Yesterday something amazing happened. I was driving home from work, the open road—well, the road and hundreds of other cars were ahead of me, and my mind started to drift. For once it wasn’t about the groceries I needed to buy, and the cat I needed to clean up after. No, I had the seedling for a story.
Sometimes when I get these spurts of inspiration they announce themselves in the form of a word or maybe a phrase. Sometimes I smell something and think, “What if?…” Yesterday it was the feeling of driving over the crest of a tall hill and watching the valley open up wide and colorful in front of me. It just clicked and I rushed in and sat down to write.
An hour and one heck of a cramped hand later (I’m a fan of longhand for first drafts) I emerged with something that turned out to be eight double-spaced pages long. It was a first draft in many senses of the phrase, but I felt really good about it. And this got me thinking.
As a writer who more often than not daydreams of writing the great American novel, I tend to turn to the web for #writetips (thank you Twitter. Surprisingly you’ve given me quite a few) and other blogs for suggestions on how to plug through it. I mostly read the stories of the über disciplined: the “I write for six hours every day only taking prescribed breaks” people. Or the full time workers who wake up before dawn to scribble notes for an hour or two before packing it off to the office. That isn’t me.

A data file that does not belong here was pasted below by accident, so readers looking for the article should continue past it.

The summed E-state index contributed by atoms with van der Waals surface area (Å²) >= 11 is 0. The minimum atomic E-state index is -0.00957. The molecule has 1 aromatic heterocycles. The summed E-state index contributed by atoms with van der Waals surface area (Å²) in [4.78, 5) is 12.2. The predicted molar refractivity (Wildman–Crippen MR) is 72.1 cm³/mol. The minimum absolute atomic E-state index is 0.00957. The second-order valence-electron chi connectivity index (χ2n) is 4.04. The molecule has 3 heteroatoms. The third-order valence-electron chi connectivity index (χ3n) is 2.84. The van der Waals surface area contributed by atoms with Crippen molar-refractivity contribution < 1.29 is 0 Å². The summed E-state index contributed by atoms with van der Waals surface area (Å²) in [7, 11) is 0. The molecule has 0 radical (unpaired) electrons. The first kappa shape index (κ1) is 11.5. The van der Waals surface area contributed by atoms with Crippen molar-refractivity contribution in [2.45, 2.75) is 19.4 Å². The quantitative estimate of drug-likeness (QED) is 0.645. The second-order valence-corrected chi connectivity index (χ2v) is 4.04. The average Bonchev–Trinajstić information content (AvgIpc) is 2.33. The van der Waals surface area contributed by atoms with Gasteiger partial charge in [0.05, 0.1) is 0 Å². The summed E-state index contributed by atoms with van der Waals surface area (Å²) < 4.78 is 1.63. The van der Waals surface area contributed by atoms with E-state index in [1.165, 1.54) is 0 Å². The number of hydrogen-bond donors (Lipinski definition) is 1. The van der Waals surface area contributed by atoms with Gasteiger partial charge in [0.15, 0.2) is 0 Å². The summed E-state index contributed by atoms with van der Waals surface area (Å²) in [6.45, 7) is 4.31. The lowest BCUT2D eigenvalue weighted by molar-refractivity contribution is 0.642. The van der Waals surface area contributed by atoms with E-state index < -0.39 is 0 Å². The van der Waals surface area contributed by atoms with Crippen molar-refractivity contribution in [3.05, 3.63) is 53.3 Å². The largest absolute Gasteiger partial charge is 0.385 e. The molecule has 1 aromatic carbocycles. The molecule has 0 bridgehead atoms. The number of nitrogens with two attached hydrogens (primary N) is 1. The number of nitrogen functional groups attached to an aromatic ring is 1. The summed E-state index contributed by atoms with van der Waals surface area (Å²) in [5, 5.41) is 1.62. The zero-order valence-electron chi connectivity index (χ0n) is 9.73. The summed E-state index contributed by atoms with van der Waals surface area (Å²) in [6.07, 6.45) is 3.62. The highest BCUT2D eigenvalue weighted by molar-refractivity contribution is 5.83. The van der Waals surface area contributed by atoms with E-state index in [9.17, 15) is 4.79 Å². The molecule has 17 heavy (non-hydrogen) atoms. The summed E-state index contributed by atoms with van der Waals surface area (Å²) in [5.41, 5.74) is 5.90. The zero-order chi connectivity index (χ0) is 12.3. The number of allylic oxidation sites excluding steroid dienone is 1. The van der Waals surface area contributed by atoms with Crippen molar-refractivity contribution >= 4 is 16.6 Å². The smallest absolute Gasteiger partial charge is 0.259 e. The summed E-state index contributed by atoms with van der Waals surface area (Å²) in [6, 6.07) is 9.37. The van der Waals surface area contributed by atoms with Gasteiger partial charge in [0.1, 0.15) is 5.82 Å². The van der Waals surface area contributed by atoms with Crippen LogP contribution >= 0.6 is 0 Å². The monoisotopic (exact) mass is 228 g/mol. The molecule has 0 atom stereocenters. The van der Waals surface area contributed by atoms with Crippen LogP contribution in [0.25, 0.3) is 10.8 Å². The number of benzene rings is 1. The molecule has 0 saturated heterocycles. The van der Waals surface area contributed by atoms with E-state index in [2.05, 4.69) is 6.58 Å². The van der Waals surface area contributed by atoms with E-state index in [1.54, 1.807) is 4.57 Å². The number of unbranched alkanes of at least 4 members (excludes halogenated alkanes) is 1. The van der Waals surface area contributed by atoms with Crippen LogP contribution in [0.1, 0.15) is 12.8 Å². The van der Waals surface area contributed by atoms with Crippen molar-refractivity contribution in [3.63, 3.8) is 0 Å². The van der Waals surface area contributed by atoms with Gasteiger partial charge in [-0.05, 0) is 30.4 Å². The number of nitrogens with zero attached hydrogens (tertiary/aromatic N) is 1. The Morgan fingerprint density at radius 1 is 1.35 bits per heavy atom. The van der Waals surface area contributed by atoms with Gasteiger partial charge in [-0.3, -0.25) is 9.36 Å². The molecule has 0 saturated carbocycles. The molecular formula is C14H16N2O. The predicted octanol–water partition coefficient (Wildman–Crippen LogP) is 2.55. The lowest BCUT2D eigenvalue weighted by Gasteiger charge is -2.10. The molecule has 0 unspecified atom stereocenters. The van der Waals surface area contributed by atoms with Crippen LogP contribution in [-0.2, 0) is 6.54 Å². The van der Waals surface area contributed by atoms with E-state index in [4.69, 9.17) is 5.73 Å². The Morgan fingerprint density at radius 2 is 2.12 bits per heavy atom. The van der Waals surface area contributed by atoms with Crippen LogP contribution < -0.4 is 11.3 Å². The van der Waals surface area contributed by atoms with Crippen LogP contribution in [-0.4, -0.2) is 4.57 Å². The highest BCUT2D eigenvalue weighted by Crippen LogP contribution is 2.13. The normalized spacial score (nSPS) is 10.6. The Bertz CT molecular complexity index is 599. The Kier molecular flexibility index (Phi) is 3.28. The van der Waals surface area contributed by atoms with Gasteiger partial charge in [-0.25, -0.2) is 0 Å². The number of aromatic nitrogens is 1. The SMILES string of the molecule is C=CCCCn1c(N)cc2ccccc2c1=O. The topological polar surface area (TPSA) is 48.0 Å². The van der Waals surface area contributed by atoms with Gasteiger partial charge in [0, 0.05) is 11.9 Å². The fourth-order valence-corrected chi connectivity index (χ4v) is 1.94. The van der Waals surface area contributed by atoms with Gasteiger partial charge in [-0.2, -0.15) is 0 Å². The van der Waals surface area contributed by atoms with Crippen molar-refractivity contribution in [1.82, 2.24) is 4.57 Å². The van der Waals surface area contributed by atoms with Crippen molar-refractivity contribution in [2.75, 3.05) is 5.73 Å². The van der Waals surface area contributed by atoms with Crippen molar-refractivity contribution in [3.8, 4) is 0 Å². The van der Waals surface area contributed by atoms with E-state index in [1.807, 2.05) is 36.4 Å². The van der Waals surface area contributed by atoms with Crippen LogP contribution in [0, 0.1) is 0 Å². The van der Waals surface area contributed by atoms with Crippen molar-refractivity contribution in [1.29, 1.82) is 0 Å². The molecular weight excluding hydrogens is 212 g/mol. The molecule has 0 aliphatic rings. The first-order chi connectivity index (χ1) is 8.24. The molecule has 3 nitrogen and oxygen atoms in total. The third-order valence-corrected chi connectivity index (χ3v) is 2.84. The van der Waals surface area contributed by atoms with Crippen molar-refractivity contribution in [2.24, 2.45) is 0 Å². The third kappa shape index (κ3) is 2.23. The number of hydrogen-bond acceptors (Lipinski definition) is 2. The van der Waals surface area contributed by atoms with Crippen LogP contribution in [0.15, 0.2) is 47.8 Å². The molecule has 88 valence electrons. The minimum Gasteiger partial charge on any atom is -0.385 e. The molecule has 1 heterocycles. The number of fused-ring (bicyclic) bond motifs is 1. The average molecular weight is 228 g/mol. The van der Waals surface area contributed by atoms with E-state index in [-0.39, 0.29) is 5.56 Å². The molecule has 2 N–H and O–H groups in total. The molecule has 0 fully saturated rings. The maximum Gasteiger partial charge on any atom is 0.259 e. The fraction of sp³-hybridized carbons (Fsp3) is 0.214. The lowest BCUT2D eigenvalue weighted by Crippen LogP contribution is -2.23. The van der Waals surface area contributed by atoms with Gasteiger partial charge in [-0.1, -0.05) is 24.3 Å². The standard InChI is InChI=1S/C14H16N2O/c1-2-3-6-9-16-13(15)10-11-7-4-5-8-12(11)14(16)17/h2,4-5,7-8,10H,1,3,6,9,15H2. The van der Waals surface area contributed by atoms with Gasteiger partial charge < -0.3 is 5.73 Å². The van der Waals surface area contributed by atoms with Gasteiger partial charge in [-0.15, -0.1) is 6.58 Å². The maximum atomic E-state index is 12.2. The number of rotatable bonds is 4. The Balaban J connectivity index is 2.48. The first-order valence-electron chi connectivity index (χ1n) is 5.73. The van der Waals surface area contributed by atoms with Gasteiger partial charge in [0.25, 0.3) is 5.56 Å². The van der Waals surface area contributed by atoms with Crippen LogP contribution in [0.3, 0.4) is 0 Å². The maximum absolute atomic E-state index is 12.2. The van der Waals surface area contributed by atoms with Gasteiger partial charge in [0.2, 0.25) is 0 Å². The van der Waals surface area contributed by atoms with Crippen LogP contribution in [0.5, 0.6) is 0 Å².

Don’t get me wrong. I do have those weeks where I’m disciplined. In order to finish my 1st draft of my second novel this summer, I wrote a couple of hours a day and pushed out 100 pages in ten days. That’s a record. That’s atypical. Usually I write when I feel like writing. For me, if I’m feeling uninspired or generally exhausted, nothing but pained, awkward nothings creep onto the page or screen. I’m busy enough that I like to recognize those Aha! moments and then capitalize on them.
Should I write more? Most definitely. But although it is work, writing is also a pleasure for me, so when I can help it, that’s how I like to keep it.